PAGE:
Chinese company marks Children's Day with Ethiopian school children

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ADDIS ABABA, June 1 (Xinhua) -- Chinese construction giant China Civil Engineering Construction Corporation (CCECC) on Wednesday celebrated Children's Day by inviting Ethiopian school children to visit a local railway station and create awareness among them.

The CCECC along with the Ethiopia-Djibouti Railway Standard Gauge Share Company (EDR) on Wednesday organized a visit for a group of students from Jemo No. 2 Elementary School to the Furi-Lebu Railway Station in Addis Ababa, the capital of Ethiopia, as part of the Children's Day celebrations.

"Today is International Children's Day and as part of our social responsibility, we have invited lots of students to pay a visit to our station and help them experience railway service," Huang Yupeng, manager of freight at the Furi-Lebu Railway Station, told Xinhua.

The visit was said to be part of an effort to create a sense of belongingness among the school children and the community living along the railway route.

"It is also a good time to sow hope in the hearts of the children that this railway is theirs and they would protect like their eyes in the future," said Huang.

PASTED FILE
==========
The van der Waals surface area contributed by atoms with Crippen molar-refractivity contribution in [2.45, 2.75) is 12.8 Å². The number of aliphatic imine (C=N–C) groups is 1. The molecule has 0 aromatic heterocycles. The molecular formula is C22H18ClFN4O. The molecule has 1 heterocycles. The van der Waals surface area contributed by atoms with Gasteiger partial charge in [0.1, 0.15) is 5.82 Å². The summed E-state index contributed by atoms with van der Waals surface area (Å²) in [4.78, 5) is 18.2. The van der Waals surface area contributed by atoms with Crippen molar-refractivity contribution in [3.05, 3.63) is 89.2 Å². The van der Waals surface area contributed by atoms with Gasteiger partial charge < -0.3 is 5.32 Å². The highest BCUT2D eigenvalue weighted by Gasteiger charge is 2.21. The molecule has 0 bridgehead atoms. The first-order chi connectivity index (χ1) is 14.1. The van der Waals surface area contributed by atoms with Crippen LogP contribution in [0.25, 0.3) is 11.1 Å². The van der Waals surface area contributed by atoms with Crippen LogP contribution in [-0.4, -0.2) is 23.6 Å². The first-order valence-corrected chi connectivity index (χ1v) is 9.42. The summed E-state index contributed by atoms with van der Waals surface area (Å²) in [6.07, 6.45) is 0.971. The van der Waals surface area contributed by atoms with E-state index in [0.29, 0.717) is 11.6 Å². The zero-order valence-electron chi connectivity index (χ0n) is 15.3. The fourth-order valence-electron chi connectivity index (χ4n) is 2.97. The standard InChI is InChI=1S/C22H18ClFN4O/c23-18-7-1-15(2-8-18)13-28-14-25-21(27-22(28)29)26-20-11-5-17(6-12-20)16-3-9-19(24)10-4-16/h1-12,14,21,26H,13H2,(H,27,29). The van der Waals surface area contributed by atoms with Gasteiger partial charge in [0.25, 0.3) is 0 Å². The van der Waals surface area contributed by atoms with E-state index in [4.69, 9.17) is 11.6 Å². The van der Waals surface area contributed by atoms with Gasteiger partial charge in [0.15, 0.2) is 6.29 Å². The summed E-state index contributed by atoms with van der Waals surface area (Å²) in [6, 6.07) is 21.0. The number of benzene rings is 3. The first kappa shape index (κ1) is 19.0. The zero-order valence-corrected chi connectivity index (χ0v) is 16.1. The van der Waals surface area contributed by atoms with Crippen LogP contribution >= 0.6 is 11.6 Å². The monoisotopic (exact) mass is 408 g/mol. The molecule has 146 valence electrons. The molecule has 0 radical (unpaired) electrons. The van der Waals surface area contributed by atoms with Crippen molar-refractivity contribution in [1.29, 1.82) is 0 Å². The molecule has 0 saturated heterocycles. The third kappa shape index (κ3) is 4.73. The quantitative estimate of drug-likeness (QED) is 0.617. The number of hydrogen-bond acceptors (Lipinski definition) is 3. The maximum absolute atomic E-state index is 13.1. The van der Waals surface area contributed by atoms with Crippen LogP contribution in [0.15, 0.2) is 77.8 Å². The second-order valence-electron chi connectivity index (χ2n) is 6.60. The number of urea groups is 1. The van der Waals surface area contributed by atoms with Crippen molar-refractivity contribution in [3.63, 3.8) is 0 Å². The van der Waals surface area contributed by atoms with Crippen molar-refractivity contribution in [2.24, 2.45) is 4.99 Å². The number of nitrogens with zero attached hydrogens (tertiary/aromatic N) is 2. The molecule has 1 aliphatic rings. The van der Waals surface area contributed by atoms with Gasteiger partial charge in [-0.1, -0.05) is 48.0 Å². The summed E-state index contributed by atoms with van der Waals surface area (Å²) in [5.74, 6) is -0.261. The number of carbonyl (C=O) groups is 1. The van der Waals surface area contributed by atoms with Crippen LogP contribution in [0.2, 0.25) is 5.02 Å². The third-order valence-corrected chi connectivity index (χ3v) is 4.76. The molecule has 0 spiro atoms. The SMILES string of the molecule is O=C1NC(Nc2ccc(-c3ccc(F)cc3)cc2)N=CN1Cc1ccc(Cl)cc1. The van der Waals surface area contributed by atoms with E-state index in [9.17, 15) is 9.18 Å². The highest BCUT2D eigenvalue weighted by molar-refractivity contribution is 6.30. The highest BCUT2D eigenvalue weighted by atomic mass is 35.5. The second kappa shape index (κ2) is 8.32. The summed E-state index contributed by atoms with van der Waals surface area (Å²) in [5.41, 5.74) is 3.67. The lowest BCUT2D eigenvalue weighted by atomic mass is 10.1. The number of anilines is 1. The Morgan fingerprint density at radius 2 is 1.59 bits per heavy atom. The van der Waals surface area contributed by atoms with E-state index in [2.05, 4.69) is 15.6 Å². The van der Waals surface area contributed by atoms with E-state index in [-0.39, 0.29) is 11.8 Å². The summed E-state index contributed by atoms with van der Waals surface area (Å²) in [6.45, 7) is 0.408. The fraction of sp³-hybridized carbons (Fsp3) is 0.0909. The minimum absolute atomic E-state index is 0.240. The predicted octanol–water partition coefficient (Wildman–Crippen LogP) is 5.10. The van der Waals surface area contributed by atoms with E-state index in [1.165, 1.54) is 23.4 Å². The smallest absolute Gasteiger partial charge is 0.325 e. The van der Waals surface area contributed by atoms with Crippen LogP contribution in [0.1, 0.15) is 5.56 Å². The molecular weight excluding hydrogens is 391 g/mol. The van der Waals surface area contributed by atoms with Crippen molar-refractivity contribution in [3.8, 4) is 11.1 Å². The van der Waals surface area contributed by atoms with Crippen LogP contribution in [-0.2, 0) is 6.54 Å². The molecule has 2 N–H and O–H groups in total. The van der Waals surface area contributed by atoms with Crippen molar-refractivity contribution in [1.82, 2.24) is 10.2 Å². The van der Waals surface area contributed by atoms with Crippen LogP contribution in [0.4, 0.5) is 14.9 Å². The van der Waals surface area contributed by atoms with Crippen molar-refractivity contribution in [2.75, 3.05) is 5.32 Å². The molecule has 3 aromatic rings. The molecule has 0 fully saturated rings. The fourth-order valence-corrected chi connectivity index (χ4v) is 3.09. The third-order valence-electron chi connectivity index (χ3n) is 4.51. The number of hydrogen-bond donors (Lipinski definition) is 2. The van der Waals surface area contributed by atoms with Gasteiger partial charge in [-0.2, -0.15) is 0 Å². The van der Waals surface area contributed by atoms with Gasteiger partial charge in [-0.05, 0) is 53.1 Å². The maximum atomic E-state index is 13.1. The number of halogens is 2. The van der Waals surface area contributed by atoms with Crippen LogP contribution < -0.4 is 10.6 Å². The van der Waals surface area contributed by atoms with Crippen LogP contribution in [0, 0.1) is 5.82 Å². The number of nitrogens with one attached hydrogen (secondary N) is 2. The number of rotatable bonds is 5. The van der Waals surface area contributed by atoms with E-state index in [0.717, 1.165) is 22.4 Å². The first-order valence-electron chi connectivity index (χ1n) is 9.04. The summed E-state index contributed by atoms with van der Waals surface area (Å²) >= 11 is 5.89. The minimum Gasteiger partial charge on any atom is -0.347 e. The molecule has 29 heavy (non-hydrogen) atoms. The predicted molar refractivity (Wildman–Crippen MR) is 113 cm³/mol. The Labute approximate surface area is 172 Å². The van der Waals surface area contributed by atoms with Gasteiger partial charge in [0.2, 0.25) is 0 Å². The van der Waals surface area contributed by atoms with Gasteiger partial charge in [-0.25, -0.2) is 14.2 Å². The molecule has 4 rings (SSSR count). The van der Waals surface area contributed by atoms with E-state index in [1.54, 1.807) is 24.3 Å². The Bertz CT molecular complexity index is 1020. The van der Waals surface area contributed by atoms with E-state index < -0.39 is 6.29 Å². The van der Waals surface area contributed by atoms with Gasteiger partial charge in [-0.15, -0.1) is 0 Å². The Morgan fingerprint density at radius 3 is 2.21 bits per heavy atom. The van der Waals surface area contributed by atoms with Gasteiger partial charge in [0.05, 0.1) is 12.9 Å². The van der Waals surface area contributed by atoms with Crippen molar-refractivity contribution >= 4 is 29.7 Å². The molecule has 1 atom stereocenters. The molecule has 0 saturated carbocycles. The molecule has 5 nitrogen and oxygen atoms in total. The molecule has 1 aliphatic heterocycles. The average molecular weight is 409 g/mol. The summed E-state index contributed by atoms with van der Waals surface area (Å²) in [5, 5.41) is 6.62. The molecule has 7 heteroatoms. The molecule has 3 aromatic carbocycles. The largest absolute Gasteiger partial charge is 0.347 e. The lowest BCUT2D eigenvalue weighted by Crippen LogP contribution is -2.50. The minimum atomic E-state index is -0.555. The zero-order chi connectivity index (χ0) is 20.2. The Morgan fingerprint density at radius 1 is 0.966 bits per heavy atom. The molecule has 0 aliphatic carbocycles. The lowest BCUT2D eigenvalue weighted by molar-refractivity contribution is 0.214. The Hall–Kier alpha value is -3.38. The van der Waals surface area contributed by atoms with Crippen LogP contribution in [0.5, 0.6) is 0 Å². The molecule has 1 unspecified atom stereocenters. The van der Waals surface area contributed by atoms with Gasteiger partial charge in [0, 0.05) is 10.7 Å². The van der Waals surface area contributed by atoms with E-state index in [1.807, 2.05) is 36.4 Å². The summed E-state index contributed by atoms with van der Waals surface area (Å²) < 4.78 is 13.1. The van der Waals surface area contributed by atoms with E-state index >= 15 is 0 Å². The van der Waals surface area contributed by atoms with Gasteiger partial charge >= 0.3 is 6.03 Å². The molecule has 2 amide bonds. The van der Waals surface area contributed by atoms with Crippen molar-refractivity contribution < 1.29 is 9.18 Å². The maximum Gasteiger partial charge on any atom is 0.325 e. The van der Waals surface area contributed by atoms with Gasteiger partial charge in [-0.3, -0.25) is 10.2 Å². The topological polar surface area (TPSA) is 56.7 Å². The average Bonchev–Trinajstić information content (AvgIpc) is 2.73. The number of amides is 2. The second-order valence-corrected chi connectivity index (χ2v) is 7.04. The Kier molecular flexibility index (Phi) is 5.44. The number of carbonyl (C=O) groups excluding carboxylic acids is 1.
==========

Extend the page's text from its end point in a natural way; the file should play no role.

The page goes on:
The Addis Ababa-Djibouti electrified railway, also known as the Ethiopia-Djibouti railway, contracted by China Rail Engineering Corporation (CREC) and CCECC for construction, is the first transboundary railway on the African continent. It is a flagship project of China-Ethiopia cooperation under the Belt and Road Initiative (BRI).

According to the EDR, the electrified railway has cut the transportation time for freight goods from more than three days to less than 20 hours and reduced the cost by at least one-third.

"I have never thought that a train has such a wide space internally and operates in electric power," said Kidist Mekuria, one of the 38 students who happened to visit the station for the first time.

"The visit was so important because our students have gained knowledge about the historical background and overall operation of the railway," said Zenebech Banjaw, the deputy director of the Jemo No. 2 Elementary School.

The majority of residents living along the route are often said to have little knowledge about the railway service as the electrified railway involving new technology is something new in Ethiopia.

Three months ago, Addis Ababa-Djibouti Railway commenced a commuter train service with 19 stations to help residents of communities along the route enjoy the railway service.

"The community living along the route has little knowledge about the railway service and sometimes they move along the rail along with their cattle," said Banjaw, adding Wednesday's event will help the community refrain from doing the same through the students. Enditem

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